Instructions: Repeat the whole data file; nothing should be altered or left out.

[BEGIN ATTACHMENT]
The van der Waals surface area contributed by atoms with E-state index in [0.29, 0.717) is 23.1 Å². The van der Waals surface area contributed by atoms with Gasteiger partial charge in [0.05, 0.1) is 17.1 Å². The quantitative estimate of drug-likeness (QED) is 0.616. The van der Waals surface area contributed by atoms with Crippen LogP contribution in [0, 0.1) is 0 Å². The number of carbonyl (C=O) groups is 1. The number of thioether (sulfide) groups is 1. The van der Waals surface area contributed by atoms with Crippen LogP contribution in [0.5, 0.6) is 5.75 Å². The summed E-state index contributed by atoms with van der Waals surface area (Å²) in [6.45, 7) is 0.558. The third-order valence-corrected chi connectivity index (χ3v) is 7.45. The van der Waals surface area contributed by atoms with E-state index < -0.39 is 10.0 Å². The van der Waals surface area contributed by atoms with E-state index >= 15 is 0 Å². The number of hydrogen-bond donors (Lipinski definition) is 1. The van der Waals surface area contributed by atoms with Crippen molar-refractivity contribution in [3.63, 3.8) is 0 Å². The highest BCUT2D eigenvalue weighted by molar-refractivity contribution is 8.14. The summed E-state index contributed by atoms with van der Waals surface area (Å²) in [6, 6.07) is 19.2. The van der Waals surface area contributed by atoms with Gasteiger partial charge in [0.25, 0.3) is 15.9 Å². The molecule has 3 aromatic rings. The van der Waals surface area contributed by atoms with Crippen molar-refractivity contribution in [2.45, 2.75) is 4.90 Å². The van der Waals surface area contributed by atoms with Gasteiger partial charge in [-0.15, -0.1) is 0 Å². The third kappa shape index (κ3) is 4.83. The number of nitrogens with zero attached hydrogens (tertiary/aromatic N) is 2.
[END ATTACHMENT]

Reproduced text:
The van der Waals surface area contributed by atoms with E-state index in [0.29, 0.717) is 23.1 Å². The van der Waals surface area contributed by atoms with Gasteiger partial charge in [0.05, 0.1) is 17.1 Å². The quantitative estimate of drug-likeness (QED) is 0.616. The van der Waals surface area contributed by atoms with Crippen LogP contribution in [0, 0.1) is 0 Å². The number of carbonyl (C=O) groups is 1. The number of thioether (sulfide) groups is 1. The van der Waals surface area contributed by atoms with Crippen LogP contribution in [0.5, 0.6) is 5.75 Å². The summed E-state index contributed by atoms with van der Waals surface area (Å²) in [6.45, 7) is 0.558. The third-order valence-corrected chi connectivity index (χ3v) is 7.45. The van der Waals surface area contributed by atoms with E-state index < -0.39 is 10.0 Å². The van der Waals surface area contributed by atoms with E-state index >= 15 is 0 Å². The number of hydrogen-bond donors (Lipinski definition) is 1. The van der Waals surface area contributed by atoms with Crippen molar-refractivity contribution in [3.63, 3.8) is 0 Å². The highest BCUT2D eigenvalue weighted by molar-refractivity contribution is 8.14. The summed E-state index contributed by atoms with van der Waals surface area (Å²) in [6, 6.07) is 19.2. The van der Waals surface area contributed by atoms with Gasteiger partial charge in [0.25, 0.3) is 15.9 Å². The molecule has 3 aromatic rings. The van der Waals surface area contributed by atoms with Crippen molar-refractivity contribution in [2.45, 2.75) is 4.90 Å². The van der Waals surface area contributed by atoms with Gasteiger partial charge in [-0.15, -0.1) is 0 Å². The third kappa shape index (κ3) is 4.83. The number of nitrogens with zero attached hydrogens (tertiary/aromatic N) is 2.